Any online service is only as good as its continued support. Out of date content, 404 pages where links are no longer valid, features with bugs or just the general feeling of lack of attention, will mean a user who once visited or used your service won’t come back. A decline in traffic is a clear sign that decisions need to be made on whether you invest to make improvements to try and attract them back or whether the service offered is still viable and may need to be decommissioned.
To avoid any knee-jerk reactions down the line you should be planning from the beginning on how you intend to continually support your service. There are many aspects for you to consider after recognising what you want to deliver as a company, based on what your users’ needs are.
These aspects include continued support for:
- Content and asset updates
- Feature assessments and improvements
- General maintenance of service
- Metrics of traffic, accessibility and usability
- Understanding of overall service lifespan
Importance of a business owner
You’ll also need to have a clear chain of decision making, not just while building your service but also to continue feeding back what the priorities are, once the service is live. Choosing a business or product owner for your service needs the support and trust from the leadership team as they will be the voice of the business for any decisions made. The business owner must also be easily accessible to the team or teams who will be designing, building and maintaining your service.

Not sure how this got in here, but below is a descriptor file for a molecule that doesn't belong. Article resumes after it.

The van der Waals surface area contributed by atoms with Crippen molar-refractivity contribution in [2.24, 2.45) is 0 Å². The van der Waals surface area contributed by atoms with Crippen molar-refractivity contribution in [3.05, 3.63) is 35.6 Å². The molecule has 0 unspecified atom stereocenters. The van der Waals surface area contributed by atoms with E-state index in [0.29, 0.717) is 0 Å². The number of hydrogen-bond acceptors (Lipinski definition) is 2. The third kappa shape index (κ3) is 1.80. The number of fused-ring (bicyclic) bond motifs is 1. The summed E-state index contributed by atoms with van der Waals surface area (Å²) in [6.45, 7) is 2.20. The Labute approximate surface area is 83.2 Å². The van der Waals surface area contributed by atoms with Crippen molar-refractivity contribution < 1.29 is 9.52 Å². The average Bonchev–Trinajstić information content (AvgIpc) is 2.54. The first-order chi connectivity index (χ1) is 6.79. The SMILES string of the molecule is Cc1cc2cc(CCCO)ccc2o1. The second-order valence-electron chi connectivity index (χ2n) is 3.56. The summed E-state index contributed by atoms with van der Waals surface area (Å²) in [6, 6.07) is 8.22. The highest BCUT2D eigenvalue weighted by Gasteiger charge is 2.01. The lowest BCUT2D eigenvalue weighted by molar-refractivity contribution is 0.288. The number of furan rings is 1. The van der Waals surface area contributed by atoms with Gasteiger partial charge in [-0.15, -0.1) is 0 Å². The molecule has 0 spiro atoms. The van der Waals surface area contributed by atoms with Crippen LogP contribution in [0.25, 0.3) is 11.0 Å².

A clear roadmap for the perceived lifespan of your service should then be reassessed regularly, driven by the feedback gathered from ongoing metrics and users. This will help guide you when priorities and other decisions need to be made.
Culture and structure decisions
Another crucial area of consideration is the culture, structure and processes put in place by the business that will best suit the delivery and support of your planned service. For example, agile and DevOps principles over traditional waterfall delivery will allow you to plan an iterative approach with all specialists. Working together in parallel towards a prioritised set of requirements can then be built up in further iterations when you have the metrics to support what the next priorities should be. Using these approaches can also give you the structure required for continued maintenance and ownership of the service.
Questions to be asked as part of your business plan
As part of your business plan to build any new service it’s imperative the ongoing costs and support of said service is addressed. What are the objectives and targets you wish to achieve? What structure and processes will be put in place to support these objectives? How will the budget be allocated to not only build but continue ongoing improvements? Who will be responsible for making the business priorities and decisions throughout the build and once live?
Bring specialists on board as early as possible
Reach out to your specialists who will be implementing and delivering your service at the very early stages of planning. Use their knowledge and skills to help make the decisions that will be the foundation for your entire lifecycle. Giving the people who will be delivering and maintaining your service accountability and ownership from the planning stage, will increase your likelihood of success. They will be able to highlight issues that need considering that the leadership team would never be aware of, as well as having a deep understanding of your users.